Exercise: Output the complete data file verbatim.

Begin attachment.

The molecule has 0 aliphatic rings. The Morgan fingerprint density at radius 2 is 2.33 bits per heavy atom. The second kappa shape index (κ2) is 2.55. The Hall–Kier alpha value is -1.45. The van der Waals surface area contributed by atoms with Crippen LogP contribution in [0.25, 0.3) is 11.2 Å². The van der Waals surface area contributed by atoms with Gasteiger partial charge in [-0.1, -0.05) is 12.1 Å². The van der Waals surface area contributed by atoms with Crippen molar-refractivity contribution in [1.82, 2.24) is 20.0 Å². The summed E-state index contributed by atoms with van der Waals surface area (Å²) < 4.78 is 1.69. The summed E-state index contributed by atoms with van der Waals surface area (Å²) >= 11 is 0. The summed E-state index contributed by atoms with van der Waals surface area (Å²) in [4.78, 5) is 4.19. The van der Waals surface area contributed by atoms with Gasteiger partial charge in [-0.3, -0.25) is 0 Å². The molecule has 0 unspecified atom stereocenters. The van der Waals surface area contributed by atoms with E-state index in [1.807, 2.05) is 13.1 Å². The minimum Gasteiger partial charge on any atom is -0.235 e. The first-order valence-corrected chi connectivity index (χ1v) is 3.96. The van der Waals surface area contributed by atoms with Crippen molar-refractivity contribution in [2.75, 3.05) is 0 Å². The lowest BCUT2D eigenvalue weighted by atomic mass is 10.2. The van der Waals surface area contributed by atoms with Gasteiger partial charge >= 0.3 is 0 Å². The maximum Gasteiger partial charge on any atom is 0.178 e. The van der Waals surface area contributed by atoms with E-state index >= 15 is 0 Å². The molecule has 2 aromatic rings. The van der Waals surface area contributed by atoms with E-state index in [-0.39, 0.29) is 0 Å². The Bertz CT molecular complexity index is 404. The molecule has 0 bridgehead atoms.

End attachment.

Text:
The molecule has 0 aliphatic rings. The Morgan fingerprint density at radius 2 is 2.33 bits per heavy atom. The second kappa shape index (κ2) is 2.55. The Hall–Kier alpha value is -1.45. The van der Waals surface area contributed by atoms with Crippen LogP contribution in [0.25, 0.3) is 11.2 Å². The van der Waals surface area contributed by atoms with Gasteiger partial charge in [-0.1, -0.05) is 12.1 Å². The van der Waals surface area contributed by atoms with Crippen molar-refractivity contribution in [1.82, 2.24) is 20.0 Å². The summed E-state index contributed by atoms with van der Waals surface area (Å²) < 4.78 is 1.69. The summed E-state index contributed by atoms with van der Waals surface area (Å²) >= 11 is 0. The summed E-state index contributed by atoms with van der Waals surface area (Å²) in [4.78, 5) is 4.19. The van der Waals surface area contributed by atoms with Gasteiger partial charge in [-0.3, -0.25) is 0 Å². The molecule has 0 unspecified atom stereocenters. The van der Waals surface area contributed by atoms with E-state index in [1.807, 2.05) is 13.1 Å². The minimum Gasteiger partial charge on any atom is -0.235 e. The first-order valence-corrected chi connectivity index (χ1v) is 3.96. The van der Waals surface area contributed by atoms with Crippen molar-refractivity contribution in [2.75, 3.05) is 0 Å². The lowest BCUT2D eigenvalue weighted by atomic mass is 10.2. The van der Waals surface area contributed by atoms with Gasteiger partial charge >= 0.3 is 0 Å². The maximum Gasteiger partial charge on any atom is 0.178 e. The van der Waals surface area contributed by atoms with E-state index >= 15 is 0 Å². The molecule has 2 aromatic rings. The van der Waals surface area contributed by atoms with E-state index in [-0.39, 0.29) is 0 Å². The Bertz CT molecular complexity index is 404. The molecule has 0 bridgehead atoms.